How astronomy almost died

Towards the end of the 19th Century astronomy almost died – it seemed there was nothing much more to learn. But a revolution occurred when astronomers put star light through a prism and saw that stars contained colours given out by elements.


The result was a series of discoveries that led to us realising the universe had a life span, there had been a Big Bang, and there is a future (and that’s gonna be a bit problematic, in a few tens of billions of years).


A video made for ANU MeriSTEM on cosmology Part 1 of 3 – after astronomy almost died how it came back to life.


For more of this kind of physics, listen to our interview with Professor Susan Scott.


Full Transcript (AI interpretation):

g’day i’m phil dooley i’m a science communicator at the research school of physics at anu and i hope you know what this image is

these days in light pollution sometimes you don’t see that very much but that ladies and gentlemen is the sky

it’s beautiful that’s the whole sky put into one image that’s what we’ve been looking at since we evolved eyes it’s beautiful it’s inspiring it’s mysterious originally people just didn’t know what these dots of light were

gradually it was understood that they were stars didn’t really know how far away they were what made them glow and there’s quite a tale about how we found out about that

simon newcomb said in 1888 we’re probably nearing the limit of all we can know about astronomy –  he was completely wrong – why did he say that? Because stars are so far away no matter how big your telescope you can’t really make out anything about them except that they’re just a dot of light and so there was really no way of telling anything more – that’s what he thought

but of course humans being humans they came up with a new amazing way to understand what’s going on in the sky the reason simon newcomb was wrong was that scientists had begun to understand light better they discovered spectroscopy – how you can break up light using a grating like that on a dvd , for lots of little stripes of data that make up the music or the video will break light up into colors as you can see from this and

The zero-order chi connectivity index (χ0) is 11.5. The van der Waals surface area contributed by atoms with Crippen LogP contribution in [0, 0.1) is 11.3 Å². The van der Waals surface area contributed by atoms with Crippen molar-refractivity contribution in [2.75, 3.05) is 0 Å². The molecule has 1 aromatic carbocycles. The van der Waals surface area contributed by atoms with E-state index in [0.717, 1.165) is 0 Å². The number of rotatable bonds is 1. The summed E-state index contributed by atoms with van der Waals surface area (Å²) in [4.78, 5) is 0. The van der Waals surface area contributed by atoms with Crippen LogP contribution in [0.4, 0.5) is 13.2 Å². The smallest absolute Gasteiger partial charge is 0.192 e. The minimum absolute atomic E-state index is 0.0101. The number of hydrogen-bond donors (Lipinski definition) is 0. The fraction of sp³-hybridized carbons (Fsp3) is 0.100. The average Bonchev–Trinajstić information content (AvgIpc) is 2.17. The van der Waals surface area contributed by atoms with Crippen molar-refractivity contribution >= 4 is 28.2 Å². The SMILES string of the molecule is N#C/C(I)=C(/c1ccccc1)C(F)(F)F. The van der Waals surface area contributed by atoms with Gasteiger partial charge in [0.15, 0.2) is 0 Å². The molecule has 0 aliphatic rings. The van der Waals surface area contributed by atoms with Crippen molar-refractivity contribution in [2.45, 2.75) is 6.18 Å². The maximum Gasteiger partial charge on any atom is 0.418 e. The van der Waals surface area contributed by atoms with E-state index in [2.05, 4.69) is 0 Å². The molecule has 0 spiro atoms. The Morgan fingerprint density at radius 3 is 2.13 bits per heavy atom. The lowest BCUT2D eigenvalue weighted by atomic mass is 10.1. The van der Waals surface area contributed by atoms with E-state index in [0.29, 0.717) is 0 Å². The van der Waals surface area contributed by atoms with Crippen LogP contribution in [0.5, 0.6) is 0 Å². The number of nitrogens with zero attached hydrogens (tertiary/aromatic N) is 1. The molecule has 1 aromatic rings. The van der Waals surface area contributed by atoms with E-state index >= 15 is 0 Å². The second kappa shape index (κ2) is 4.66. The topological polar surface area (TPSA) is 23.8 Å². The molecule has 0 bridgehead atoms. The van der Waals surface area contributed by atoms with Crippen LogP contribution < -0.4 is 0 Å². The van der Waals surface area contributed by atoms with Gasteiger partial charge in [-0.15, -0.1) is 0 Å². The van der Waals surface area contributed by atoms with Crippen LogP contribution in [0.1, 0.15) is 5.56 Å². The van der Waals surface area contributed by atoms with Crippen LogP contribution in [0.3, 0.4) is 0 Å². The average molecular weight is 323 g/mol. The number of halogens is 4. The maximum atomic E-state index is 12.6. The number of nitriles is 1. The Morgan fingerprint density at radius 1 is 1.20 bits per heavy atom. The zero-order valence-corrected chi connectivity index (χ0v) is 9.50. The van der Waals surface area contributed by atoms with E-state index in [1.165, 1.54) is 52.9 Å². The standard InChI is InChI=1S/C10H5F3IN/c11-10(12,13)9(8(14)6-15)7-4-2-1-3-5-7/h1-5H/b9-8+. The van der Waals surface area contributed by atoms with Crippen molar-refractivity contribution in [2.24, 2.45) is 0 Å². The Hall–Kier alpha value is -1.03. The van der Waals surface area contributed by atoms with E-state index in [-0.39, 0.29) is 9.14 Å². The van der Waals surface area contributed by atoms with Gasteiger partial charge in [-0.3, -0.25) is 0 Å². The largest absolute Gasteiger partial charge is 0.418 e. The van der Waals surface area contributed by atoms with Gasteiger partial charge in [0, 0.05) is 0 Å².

when somebody had the bright idea to try that with starlight they discovered something quite amazing. you see scientists have worked out that when gases glowed specific elements gave out their own combination of light waves very specific

so for example hydrogen might give out a red and a green and a blue different frequencies but always in the same combination.  helium it’s a little bit more complicated so you might get something that sound like this or sodium now it’s got these what’s called the d lines these two yellow lines so then maybe that was a kind of like a major seventh chord so you could distinctly tell which element was in a star if you broke up the starlight using a prism or a grating

but what really surprised people was when they discovered that the chords in distant galaxies had been stretched so it was distinctly a hydrogen but it was just a bit lower than they expected

clearly hydrogen because you know it’s that chord it’s not a helium or a sodium so what was going on why were these spectra all stretched out and appearing in the wrong place

here’s a clue you may have studied that light is a wave and sound is also a wave you may be familiar with something known as the doppler effect

and you’re probably familiar with it from sound from the sound of cars going past have a listen to this – that’s a bit irritating

you would have noticed as the source of the sound moved then this pitch changed as it was coming towards you the waves got closer together went to a higher pitch higher frequency blue shifting as it went away from you it’s called red shifting the waves get stretched out to longer wavelengths so how does that relate to the light from the stars from the distant galaxies

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